Researchers in the Neuroscience and Reproductive Biology section at the Cummings School of Veterinary Medicine conducted a study to determine the transgenerational effects of cannabinoid exposure in adolescent female rats. For three days, adolescent rats were administered the cannabinoid receptor agonist WIN-55, 212-2, a drug that has similar effects in the brain as THC, the active ingredient in marijuana. After this brief exposure, they remained untreated until being mated in adulthood.

The male offspring of the female rats were then measured against a control group for a preference between chambers that were paired with either saline or morphine. The rats with mothers who had adolescent exposure to WIN-55,212-2 were significantly more likely to opt for the morphine-paired chamber than those with mothers who abstained. The results suggest that these animals had an increased preference for opiate drugs.

The study was published in the Journal of Psychopharmocology and funded by the National Institutes of Health.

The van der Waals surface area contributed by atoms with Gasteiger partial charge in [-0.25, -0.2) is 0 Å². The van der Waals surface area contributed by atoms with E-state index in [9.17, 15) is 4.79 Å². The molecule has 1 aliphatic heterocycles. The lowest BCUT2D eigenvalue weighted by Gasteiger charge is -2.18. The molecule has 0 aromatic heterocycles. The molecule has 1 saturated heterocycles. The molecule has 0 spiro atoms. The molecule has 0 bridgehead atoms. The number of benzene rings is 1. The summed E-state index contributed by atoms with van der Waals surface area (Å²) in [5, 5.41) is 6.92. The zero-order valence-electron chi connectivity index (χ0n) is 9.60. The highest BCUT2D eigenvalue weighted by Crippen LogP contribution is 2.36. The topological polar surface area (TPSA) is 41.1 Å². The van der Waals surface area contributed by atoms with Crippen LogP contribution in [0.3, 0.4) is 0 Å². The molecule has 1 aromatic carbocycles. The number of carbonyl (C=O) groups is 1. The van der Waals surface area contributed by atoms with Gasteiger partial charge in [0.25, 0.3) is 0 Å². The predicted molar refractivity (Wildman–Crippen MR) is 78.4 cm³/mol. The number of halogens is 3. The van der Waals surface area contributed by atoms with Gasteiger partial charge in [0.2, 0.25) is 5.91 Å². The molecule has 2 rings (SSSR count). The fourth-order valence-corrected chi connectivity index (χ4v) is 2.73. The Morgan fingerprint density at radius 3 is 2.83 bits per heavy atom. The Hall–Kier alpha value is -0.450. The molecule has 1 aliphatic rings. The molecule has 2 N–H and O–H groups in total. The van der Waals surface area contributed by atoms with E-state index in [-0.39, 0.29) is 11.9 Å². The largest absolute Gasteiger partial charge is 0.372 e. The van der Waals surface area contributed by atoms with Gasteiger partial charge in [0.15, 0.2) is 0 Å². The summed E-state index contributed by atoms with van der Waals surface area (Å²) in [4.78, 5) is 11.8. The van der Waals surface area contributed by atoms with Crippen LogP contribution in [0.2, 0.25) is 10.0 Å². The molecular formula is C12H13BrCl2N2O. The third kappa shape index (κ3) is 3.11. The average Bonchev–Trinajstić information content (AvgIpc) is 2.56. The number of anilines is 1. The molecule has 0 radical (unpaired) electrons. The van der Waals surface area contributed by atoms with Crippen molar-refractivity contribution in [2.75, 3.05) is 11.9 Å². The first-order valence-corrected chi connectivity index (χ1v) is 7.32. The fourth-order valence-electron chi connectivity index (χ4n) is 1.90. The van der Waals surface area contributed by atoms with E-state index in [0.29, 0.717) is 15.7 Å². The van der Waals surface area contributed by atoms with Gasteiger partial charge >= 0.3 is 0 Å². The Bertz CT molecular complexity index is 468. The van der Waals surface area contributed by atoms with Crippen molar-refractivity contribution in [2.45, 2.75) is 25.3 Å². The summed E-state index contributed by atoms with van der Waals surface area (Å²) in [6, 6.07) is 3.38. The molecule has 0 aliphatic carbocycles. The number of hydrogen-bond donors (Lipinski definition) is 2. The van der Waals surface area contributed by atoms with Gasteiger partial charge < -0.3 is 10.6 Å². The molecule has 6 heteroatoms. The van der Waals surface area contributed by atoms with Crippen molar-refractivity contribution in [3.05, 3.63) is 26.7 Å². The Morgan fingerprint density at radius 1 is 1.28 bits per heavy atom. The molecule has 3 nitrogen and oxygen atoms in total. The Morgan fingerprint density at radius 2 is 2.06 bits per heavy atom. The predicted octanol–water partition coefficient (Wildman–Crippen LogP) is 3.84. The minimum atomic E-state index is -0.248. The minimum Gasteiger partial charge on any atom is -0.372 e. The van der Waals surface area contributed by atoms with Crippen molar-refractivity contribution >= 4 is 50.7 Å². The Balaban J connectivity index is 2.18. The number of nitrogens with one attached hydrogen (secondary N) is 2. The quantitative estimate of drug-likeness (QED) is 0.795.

“Our main interest lies in determining whether substances commonly used during adolescence can induce behavioral and neurochemical changes that may then influence the development of future generations,” said Research Assistant Professor John J. Byrnes, the study’s lead author, “We acknowledge that we are using rodent models, which may not fully translate to the human condition. Nevertheless, the results suggest that maternal drug use, even prior to pregnancy, can impact future offspring.”

Byrnes added that much research is needed before a definitive connection is made between adolescent drug use and possible effects on future children.